A new idea for making a brand advocate out of a doubter.

It’s possible to make new believers of your product from the doubters. One way to do it is like British discount grocery store “Lidl”: have doubters ask the hard questions themselves. The grocers’ campaign, dubbed “Lidl Surprises”, is an innovative way to make people believe in a brand that previously had only caused doubts about the “questionable origin” of its’ low-cost products.

The ads feature real people asking real suppliers about the product they provide; the first commercial shows a customer named Sharna, who was an actual social media doubter, visiting a beef farmer named John on his farm in Scotland and asking questions about the provenance of Lidl’s (discount) ‘Deluxe Scotch Beef’. Later on in the series, the commercials are going to focus on the seafood, fruits, wines, and vegetables that the discount grocer provides.

An internal study showed that many Brits still think of Lidl and its products in a negative way, and so the company decided to try to turn its “anti-advocates” (their word) or “haters” (our word) into believers.

The move comes at a time when many Brits are tightening their purse strings because of Brexit, and before that, the austerity measures enacted by the government. Lidl’s goal as a discount grocer is to continue expanding so that many more Brits have access to their stores.

It is currently the fastest growing grocer in Britain, but as Claire Farrant, Lidl UK’s marketing director says, “We need to make the brand more accessible to Brits as many don’t have access to a local Lidl. We can try to change perceptions with our marketing but that means absolutely nothing if someone doesn’t have access to a Lidl store.”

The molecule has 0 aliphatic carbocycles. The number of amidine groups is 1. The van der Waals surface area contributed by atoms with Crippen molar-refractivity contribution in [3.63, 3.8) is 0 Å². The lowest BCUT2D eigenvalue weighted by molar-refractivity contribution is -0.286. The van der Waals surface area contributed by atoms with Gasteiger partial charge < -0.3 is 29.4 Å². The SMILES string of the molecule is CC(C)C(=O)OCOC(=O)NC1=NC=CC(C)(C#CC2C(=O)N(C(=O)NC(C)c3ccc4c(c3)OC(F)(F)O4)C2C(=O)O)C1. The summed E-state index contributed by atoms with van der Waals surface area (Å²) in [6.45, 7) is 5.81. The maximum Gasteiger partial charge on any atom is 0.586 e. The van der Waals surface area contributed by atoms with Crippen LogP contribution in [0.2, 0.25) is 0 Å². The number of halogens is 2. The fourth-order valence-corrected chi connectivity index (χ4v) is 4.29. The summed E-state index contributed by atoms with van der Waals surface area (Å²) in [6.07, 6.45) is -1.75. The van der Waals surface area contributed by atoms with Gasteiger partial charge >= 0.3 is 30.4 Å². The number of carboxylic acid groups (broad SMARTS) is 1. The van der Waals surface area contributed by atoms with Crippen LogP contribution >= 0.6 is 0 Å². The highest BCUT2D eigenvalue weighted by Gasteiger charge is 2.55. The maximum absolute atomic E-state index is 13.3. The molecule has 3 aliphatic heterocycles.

She also stresses the fact that they are not remaining complacent with Lidl’s previous customer set.  “…It is important as a brand to seek out new customers. We’ve targeted the middle classes before but we must now appeal to every single consumer regardless of their social background,” Farrant says. That means growth and some hard work for Lidl’s marketers to create more “Lidl Surprises” for potential consumers.  

Do it (or experience it) yourself is a great method to try when you want consumers to experience your product or service first-hand, so they know it’s good. If your company doesn’t have the budget of a national grocery store, or maybe you can’t swing a general “come try out our product” invitation, you could try following Lidl’s lead on a smaller scale.

Do tests and run them on Facebook Live, Periscope, or even Instagram and Twitter so that possible customers can watch in real time and find out a real person’s verdict about your product. In order to market to your customer successfully, you need to view your product from their perspective. Asking them what they think is a huge step in the right direction.